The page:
Saturday, August 19, 2006

Doing The Math

Al, Neil Ferguson’s work with predictive models for disease outbreaks looks very interesting. My understanding of mathematical modeling is really pretty weak, but I understand the models must work by taking into account a set of variables that affect a disease’s potential to spread. Some of those factors must come from the disease itself, and some must come from social conditions of its hosts. His quote from a Guardian article:

"Indonesia is one of the more worrying areas of the world," Prof Ferguson said. "The education of the population is not high.
"Along with sub-Saharan Africa, it is one of the areas of the world to be worried about ... much more so than the occasional case in Europe. Here, we will deal with any outbreak effectively. In Africa, there is almost no control, and there is no monitoring."

I’m going to try to contact him by email and ask some questions about the work.

Here are some factors I’m seeing in Indonesia that may set it apart. I wonder if they can be quantified at all. If they can, are they already part of the modeling?

1. Bird owner’s reluctance to report symptoms among their flock.
2. Higher rates of contact between birds and children. (50 percent of victims so far are children)
3. Central government’s weak or restrained influence on regional government’s policy.
4. Misreporting of the number of destroyed birds in an area due to corruption.
5. Inconsistency in the kind of vaccine used.
6. Black-market sale of ineffective or false vaccine.
7. Lack of funding for public education, compensation, and vaccines.
8. International reluctance to give Indonesia money due to concern about corruption.
9. The deferential role of international agencies such as the WHO and FAO in Indonesia.
10. Strength of a region’s cultural identity and independence from central government.
11. Local bird owner’s distrust of both local and centralized government due to a history of corruption.
12. A lack of observance of standards for the handling of birds during culls.
13. Widespread unregulated trade of birds over long distances – racing pigeons, fighting cocks, and circulation of eating birds as currency.
14. Lack of both perceived and real threat to the population.
15. Lack of general medical care and health maintenance (screening, check ups, entry points for health education)
16. Backyard chickens in an urban megacity environment.

On the question of public education…

I’ve seen exactly one bird flu awareness advertisement on television here, and it was from a cable station that I think originated from Singapore. Jackie Chan was folding paper cranes and playing with some children. He tells them it’s okay to play with toy birds, but it’s never okay to touch a sick or dead bird.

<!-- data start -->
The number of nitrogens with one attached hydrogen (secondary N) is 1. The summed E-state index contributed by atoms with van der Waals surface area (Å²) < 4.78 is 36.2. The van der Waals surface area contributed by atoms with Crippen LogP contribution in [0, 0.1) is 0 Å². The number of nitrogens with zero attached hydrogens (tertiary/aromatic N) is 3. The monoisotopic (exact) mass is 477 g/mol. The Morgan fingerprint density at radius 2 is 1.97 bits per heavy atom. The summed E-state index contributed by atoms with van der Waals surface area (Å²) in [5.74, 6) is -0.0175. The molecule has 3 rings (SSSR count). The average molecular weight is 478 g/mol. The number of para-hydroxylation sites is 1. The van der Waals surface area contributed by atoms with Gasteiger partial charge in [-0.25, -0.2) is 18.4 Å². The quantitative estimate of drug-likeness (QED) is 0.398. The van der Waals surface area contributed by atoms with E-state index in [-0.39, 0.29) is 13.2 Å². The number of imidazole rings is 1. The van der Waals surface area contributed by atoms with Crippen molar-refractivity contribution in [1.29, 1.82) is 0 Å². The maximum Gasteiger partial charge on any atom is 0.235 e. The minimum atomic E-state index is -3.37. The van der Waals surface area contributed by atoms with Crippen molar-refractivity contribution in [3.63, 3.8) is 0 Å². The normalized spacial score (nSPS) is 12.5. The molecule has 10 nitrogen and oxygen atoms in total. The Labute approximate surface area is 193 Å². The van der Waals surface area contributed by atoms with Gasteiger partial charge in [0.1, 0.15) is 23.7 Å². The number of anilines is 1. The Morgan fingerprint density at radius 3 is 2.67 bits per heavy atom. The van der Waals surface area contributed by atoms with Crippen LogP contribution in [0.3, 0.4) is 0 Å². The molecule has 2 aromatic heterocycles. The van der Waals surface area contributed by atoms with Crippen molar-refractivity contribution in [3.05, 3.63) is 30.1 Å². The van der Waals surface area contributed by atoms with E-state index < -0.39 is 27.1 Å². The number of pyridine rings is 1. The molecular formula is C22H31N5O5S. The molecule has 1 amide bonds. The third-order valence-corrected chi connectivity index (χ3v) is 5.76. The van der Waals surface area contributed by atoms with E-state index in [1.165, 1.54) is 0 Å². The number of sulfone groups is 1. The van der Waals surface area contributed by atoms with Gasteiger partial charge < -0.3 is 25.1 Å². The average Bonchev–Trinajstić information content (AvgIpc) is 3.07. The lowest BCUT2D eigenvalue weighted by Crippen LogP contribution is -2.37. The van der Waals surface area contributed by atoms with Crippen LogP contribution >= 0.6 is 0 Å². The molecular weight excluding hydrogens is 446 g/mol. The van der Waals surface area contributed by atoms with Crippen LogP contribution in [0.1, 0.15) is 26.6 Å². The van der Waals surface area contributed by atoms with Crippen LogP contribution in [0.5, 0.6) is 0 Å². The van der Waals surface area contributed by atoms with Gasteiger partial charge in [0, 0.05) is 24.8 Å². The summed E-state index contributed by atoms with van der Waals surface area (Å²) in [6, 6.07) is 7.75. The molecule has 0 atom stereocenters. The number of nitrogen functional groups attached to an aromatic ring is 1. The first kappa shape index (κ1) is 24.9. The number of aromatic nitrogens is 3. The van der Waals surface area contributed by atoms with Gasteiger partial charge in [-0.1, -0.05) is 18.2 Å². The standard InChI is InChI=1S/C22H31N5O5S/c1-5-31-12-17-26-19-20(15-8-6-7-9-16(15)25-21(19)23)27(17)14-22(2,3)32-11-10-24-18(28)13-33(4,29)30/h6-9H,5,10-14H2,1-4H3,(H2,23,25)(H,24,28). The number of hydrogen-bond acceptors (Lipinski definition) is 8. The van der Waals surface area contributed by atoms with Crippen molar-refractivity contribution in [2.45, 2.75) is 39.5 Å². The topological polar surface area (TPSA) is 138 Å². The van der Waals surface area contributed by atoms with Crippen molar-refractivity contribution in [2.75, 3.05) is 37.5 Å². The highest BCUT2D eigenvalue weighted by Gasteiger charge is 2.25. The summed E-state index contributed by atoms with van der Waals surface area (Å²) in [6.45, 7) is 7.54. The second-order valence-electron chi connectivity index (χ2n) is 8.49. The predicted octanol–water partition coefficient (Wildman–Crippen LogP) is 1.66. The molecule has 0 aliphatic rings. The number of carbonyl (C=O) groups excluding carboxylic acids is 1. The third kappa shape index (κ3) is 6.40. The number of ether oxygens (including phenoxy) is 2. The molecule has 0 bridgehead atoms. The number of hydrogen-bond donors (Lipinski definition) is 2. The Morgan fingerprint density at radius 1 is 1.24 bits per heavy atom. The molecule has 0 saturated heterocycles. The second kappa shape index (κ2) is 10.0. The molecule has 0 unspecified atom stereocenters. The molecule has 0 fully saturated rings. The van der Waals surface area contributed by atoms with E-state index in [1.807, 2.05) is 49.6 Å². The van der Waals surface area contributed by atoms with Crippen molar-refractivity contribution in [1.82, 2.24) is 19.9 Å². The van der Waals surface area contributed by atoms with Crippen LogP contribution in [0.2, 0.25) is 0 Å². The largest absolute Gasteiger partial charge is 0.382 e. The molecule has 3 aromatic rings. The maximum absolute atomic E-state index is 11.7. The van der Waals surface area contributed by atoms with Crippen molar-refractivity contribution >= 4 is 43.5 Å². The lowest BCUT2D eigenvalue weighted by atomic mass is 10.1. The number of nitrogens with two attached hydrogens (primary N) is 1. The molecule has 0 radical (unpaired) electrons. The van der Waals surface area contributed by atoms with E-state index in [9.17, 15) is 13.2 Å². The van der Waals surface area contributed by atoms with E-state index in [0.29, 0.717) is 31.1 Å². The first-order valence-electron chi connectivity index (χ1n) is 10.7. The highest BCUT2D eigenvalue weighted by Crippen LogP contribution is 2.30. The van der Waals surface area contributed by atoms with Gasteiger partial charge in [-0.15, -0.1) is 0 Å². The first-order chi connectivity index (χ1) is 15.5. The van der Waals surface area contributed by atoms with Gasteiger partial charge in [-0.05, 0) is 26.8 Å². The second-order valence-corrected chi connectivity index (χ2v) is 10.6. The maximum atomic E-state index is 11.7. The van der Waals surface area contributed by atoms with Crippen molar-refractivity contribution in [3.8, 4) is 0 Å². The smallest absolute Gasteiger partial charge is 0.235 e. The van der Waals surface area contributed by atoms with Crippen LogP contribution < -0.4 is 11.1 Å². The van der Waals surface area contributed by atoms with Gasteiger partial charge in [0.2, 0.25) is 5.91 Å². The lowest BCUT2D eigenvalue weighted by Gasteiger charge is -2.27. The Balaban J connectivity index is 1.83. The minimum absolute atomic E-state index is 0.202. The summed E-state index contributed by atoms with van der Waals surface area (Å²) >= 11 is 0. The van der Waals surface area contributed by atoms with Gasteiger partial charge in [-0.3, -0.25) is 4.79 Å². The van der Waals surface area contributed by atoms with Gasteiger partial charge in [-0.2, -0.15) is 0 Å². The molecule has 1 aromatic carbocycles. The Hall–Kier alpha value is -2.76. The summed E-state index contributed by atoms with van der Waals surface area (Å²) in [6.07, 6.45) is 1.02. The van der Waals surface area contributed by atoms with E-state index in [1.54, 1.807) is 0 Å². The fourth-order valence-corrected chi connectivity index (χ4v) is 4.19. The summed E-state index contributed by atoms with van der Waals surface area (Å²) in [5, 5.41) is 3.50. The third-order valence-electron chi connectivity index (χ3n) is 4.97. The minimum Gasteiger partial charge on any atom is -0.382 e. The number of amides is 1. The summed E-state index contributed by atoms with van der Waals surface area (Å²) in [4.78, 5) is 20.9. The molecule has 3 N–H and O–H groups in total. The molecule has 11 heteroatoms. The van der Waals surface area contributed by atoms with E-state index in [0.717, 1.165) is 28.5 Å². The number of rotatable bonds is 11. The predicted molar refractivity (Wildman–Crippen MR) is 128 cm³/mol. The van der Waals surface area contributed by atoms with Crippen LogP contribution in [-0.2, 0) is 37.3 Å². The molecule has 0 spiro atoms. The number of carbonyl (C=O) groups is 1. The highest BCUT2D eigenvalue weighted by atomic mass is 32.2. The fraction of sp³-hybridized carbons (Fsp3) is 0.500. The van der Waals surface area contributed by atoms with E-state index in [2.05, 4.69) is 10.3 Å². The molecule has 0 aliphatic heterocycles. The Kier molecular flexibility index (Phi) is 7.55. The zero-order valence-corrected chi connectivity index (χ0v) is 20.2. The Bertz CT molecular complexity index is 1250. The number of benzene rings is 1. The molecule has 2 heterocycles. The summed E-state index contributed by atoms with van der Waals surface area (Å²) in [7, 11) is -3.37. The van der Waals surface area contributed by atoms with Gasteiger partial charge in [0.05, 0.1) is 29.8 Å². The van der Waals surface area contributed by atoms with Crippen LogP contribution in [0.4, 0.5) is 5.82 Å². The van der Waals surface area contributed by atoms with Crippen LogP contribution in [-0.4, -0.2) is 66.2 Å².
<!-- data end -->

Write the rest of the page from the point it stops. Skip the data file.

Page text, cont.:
The campaign is from Hong Kong, and it was in English. As far as I know there is nothing to match it yet in Indonesia.

But I have been told by the United Nations PR machine that there will be a big public awareness media blitz rolled out in September. I can’t wait to see what they come up with.

A reader has asked me what kind of media access the villagers in Karo have.

I didn’t see many satellite dishes, but there are televisions in the houses and warungs. Mountain communities often don’t have much broadcast reception, and cable in remote areas is not likely. Metro TV is the nation’s favorite local news source, and I know that they have access to it.

There are plenty of newspapers and lots of coverage of the bird flu outbreaks. I honestly don’t know the literacy rate, but I would guess that there are enough readers in families, especially young people, for such information to get around. People talk about the news a lot there – more than in many western countries I’ve visited.

As for public education materials like signs or pamphlets, I only saw a few scattered examples. Even in hospitals, I found the presence of bird flu awareness posters rare. There was one in a corridor at the Adam Malik hospital in Medan, and one at the main health department office in Kaben Jahe.

Getting safety messages out about bird flu to stick may be even harder than with other diseases. Keep backyard chicken coops free of feces, stay away from sick chickens, report chicken deaths to the police, wash your hands when you’re around birds – that’s not very practical advice for most fowl owners. Raising birds is full of potential infection risks, and they’ve been doing it the same way for thousands of years.

And really, they don’t have a lot to gain from changing their behavior. The percentage of those who get infected is so small that it doesn’t seem like much of a looming threat. But at this point they have a lot to loose by reporting chicken sickness to police. They could loose their birds. A lot of people use chickens as liquid assets to pay for things like medical care or school fees for children. And they could trigger such a panic that the whole local agriculture industry could take a nosedive.

What’s at stake is pretty abstract for them, really. The negative consequences of cooperating are much higher than the perceived benefit. At this point, it’s hard to say how the real benefits of cooperating could overshadow the hardships.

It’s an interesting message to deliver. How would you wage this public information campaign? What would the poster captions read?